Monday, October 03, 2005
COPYRIGHT: In 1997, Clinton eliminate profit motive from copyright crime requirement
December 18, 1997
Vol. 5 - No. 246 Media Daily Archive
Clinton Quietly Signs Controversial New Copyright Bill
President Clinton sided with programmers and prosecutors on Tuesday,
quietly signing into law The No Electronic Theft Act, a controversial
copyright bill that imposes criminal sanctions for infringements not
motivated by profit. However, it was not until Wednesday afternoon
that the White House executive clerk's office noted that the event had
occurred, according to Reuters.
The profit element of the crime of willful infringement is what had
kept David LaMacchia out of jail. LaMacchia was a 20-year-old college
student who put a bunch of copyrighted software -- including Excel 5.0
and WordPerfect 6.0 -- on two publicly accessible MIT servers, thereby
enabling massive free yet illegal downloads. Over a six-week period,
the government estimated that $1 million in software was stolen.
Except: LaMacchia didn't make a dime off of his misdeed.
Intuitively, prosecutors recognized this case as a felony rather than
a civil misdeed, and therefore traded the quasi-tort copyright claim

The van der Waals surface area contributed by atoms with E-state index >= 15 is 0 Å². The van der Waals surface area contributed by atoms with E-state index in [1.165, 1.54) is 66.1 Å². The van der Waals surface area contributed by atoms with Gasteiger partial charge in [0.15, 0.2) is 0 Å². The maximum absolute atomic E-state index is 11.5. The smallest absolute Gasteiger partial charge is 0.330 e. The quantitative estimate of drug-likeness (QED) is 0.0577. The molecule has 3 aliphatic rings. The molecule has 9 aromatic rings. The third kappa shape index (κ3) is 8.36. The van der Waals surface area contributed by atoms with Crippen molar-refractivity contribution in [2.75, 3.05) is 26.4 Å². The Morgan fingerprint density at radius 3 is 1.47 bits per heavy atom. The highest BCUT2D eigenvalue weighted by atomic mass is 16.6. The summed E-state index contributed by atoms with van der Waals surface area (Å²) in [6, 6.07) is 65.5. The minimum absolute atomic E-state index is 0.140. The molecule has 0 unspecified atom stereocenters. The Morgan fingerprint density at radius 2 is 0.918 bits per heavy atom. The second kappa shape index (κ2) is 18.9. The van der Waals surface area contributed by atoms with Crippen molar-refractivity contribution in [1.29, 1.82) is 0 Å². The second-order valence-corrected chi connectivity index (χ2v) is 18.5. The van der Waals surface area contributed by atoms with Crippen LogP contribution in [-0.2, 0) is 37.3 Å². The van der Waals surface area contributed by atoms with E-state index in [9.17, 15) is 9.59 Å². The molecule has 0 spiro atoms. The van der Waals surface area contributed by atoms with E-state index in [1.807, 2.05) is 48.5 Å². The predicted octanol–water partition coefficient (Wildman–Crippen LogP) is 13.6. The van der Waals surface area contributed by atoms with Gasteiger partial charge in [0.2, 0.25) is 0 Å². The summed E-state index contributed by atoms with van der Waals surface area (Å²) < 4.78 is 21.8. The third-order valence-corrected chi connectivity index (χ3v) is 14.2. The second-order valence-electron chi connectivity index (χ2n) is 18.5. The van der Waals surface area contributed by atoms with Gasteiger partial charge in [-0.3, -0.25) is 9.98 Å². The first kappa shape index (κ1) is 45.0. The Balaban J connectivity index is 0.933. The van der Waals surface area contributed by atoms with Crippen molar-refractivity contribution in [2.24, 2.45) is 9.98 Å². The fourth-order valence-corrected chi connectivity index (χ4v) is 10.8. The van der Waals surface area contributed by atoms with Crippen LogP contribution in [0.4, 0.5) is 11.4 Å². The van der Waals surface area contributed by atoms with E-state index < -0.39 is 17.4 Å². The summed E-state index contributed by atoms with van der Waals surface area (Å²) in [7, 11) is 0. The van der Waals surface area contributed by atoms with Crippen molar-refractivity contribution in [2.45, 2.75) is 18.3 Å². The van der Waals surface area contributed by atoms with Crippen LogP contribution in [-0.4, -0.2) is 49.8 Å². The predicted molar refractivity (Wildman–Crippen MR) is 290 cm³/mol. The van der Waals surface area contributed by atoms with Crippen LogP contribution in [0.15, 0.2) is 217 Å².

for the teeth of wire-fraud, which carried with it a maximum sentence
of $1,000 fine and five years imprisonment. But fraud also implies a
profit motive, and the case was dismissed without a trial.
The new law removes the profit requirement for criminal prosecution of
copyright infringement. The remaining elements of the crime are that
the infringement must be willful, and that the stolen copyrighted
materials must have a retail value of at least $1,000.
Under the new law, LaMacchia could have been imprisoned for up to
three years and fined up to $250,000. Instead, he was found innocent.
Had he been found guilty of willfully infringing copyrighted goods
with a retail value of between $1,000 and $2,500 under the new law,
LaMaccia could have been imprisoned for up to one year and fined up to
A group of scientists had lobbied hard against the new law, arguing
that it could potentially criminalize Web-based scientific
publications and that it could limit the fair use doctrine. Case law
has defined fair use over the years as applying to criticism, comment,
news reporting, teaching, scholarship and research.
Comment Related Links
United States Copyright Office
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Cowles/Simba Media Daily 12/18/97
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